"Oh, what a circus."
That was my first thought when I saw the promotional pictures circulating Facebook for USC's spring dramatic arts production of Evita. A musical that has been fighting since its inception to own its Latin background after it was created by white men in London. A show that chronicles the journey and personality of Eva Perón, a ground breaking Latina president who has not only shaped and influenced political discourses in Argentina, but in Latin America as a whole.
So why am I staring at a picture of predominantly white actors parading around a stage with signs that read, "Viva Perón"?
Why is it that when I asked one of the leading cast members how many Latinos are in the cast of nearly 25 actors, her response was, "Maybe one. The main lead is half"?
Evita has always been a problematic show. It was created by Andrew Lloyd Webber in 1976 and was performed both on the West End and Broadway with an all-white cast until an official national tour with a majority of Latino actors was created in the mid-2000s.
Regardless of its history, shouldn't the School of Dramatic Arts hold itself to a higher standard and aspire to avoid a history of artistic exclusion of the Latin community? Am I supposed to swallow my opinion and pull out my USC ID with pride to see a show that goes with the status quo, co-opting the perspectives of a Latino community that is still desperately trying to create a voice for itself in the arts?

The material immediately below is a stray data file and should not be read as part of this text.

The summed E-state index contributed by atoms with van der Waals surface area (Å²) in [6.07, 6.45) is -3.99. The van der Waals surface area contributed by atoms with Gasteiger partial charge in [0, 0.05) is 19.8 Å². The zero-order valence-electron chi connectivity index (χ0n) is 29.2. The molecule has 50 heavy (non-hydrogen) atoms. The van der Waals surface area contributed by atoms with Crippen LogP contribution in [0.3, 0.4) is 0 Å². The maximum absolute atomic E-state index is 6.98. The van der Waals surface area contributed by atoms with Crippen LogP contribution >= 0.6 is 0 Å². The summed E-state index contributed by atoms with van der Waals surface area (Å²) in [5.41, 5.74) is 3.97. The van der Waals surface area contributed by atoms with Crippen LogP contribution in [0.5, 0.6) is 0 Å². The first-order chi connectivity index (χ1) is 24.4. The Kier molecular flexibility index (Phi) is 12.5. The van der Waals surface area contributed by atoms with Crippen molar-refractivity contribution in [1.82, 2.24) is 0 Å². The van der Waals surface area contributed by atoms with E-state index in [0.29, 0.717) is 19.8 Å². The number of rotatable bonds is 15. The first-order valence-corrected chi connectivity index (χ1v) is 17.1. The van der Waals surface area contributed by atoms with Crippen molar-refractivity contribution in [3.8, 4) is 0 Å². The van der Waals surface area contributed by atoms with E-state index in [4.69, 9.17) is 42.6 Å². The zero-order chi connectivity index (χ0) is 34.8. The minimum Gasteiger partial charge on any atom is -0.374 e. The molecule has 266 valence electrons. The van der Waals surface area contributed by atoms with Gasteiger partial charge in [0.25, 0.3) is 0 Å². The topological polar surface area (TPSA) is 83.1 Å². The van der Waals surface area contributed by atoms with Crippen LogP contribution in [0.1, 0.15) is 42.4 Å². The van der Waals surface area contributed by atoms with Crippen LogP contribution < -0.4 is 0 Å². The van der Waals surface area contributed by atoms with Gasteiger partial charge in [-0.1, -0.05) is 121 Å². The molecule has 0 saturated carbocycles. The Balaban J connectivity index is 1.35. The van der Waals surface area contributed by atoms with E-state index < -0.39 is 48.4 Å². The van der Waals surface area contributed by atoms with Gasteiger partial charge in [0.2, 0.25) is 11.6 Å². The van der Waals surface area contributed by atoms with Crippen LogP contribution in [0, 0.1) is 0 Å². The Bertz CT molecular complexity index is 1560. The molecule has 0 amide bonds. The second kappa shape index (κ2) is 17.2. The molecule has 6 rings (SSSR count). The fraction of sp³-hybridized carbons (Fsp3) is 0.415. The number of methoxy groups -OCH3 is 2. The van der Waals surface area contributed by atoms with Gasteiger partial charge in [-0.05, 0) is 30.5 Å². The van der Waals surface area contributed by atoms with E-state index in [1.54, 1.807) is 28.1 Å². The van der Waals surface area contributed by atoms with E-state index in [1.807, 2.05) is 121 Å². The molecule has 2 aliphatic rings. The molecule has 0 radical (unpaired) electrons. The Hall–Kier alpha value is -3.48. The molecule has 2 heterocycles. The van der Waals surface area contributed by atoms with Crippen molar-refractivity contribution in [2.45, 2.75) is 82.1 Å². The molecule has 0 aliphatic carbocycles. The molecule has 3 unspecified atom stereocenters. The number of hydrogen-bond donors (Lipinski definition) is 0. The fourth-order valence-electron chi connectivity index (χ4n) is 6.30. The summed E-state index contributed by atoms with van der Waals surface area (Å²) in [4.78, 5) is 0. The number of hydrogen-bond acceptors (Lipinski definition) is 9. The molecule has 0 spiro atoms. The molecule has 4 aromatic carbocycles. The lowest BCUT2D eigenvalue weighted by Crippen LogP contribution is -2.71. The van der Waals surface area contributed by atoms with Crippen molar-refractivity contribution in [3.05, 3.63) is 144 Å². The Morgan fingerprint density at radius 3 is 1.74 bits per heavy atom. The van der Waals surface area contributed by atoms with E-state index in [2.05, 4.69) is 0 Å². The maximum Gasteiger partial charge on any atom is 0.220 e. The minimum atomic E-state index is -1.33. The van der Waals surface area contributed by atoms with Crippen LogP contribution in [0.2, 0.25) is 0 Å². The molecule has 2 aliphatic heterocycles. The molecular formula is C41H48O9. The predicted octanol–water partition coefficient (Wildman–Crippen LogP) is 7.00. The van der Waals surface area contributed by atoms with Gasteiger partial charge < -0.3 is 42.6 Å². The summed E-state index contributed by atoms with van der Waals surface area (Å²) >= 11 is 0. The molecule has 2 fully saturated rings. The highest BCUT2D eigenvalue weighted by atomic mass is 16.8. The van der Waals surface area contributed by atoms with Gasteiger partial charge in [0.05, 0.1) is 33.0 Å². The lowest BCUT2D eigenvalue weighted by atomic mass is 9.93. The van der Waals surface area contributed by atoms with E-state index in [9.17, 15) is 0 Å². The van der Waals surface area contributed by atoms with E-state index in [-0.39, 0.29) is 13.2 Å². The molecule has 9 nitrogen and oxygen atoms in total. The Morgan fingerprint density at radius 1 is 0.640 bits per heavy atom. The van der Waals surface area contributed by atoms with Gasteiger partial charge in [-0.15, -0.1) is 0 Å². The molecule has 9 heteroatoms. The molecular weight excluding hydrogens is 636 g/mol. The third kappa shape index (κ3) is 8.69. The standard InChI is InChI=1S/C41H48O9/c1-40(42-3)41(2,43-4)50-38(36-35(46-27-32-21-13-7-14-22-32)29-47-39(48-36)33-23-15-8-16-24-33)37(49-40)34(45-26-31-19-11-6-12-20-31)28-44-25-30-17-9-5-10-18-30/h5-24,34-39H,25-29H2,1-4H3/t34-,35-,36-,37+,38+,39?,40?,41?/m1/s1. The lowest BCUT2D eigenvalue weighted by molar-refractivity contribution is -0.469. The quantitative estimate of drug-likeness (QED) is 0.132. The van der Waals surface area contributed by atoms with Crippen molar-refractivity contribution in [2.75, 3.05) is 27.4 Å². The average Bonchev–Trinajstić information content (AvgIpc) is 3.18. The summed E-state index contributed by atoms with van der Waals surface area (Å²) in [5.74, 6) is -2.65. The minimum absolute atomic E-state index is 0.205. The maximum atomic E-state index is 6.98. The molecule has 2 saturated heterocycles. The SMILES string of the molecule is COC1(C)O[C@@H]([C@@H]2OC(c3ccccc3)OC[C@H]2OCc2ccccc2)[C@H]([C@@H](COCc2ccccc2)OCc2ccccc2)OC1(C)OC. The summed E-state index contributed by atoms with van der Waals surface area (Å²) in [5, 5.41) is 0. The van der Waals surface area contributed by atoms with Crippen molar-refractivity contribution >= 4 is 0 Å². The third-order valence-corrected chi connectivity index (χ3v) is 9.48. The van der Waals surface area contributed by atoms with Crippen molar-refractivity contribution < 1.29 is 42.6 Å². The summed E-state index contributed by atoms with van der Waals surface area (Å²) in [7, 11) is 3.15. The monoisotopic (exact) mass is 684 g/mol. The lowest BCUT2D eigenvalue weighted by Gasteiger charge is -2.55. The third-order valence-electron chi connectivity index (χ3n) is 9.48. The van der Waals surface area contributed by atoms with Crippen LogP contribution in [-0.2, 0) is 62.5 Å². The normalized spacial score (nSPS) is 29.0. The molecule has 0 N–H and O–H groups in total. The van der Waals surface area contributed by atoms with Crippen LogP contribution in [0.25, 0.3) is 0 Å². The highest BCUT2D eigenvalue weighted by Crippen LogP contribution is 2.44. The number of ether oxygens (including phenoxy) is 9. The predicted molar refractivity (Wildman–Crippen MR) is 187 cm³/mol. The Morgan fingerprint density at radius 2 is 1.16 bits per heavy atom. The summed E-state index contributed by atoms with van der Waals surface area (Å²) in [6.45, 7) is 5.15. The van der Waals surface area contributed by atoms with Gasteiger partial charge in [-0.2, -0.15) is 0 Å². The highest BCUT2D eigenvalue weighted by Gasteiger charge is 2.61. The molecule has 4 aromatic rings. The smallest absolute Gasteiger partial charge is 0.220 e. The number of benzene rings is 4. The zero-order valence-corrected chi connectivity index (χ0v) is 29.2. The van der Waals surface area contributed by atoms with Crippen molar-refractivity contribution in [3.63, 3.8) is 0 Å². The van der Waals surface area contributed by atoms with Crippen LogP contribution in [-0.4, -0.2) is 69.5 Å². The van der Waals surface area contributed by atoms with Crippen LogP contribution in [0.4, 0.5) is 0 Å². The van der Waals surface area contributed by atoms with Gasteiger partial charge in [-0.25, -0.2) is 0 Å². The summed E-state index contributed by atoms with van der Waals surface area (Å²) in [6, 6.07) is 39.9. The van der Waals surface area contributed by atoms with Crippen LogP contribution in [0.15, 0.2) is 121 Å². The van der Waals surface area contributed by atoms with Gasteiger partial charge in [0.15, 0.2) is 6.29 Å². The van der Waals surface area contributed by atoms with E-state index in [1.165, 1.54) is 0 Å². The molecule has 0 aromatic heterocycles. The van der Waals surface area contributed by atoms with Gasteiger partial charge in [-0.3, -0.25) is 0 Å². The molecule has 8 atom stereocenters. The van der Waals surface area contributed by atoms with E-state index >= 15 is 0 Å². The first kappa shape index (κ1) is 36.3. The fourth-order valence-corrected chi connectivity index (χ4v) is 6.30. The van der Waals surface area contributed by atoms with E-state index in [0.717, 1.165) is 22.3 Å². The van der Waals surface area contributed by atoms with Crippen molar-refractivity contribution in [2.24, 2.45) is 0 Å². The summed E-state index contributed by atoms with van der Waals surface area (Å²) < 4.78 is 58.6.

The issue is that institutions are continually being complacent about these issues, and seem to believe that just because it is part of an academic environment, that it is somehow mutually exclusive from the status quo of the entertainment industry.
Whether it is a small or large production, worth a couple thousand dollars or $110 million, the issue is still the same: diverse and marginalized voices are continually assimilated and devalued by whitewashed castings that reinforce the idea that white actors playing roles for people of color is culturally acceptable.
The show opened on March 30, just one day before the release of the controversial film Ghost in the Shell, which features a white actress playing one of the most well-known, dynamic Asian characters to originate from a manga series.
It also opened alongside a well-received, culturally significant production at the Dramatic Arts school, a series of plays called Facing Our Truth. The hourlong set documents experiences in the black community after the murder of Trayvon Martin and aims to shed a light on white privilege in relation to race and systematic violence against black bodies.
Two productions ran side-by-side at USC this past weekend. One elevated the perspectives of one culture, while the other erased a different culture. This huge disparity is representative of a current administration at the School of Dramatic Arts that is struggling to find a voice for itself as it scrambles to create a platform of inclusion while being plagued with hit-or-miss odes to diversity.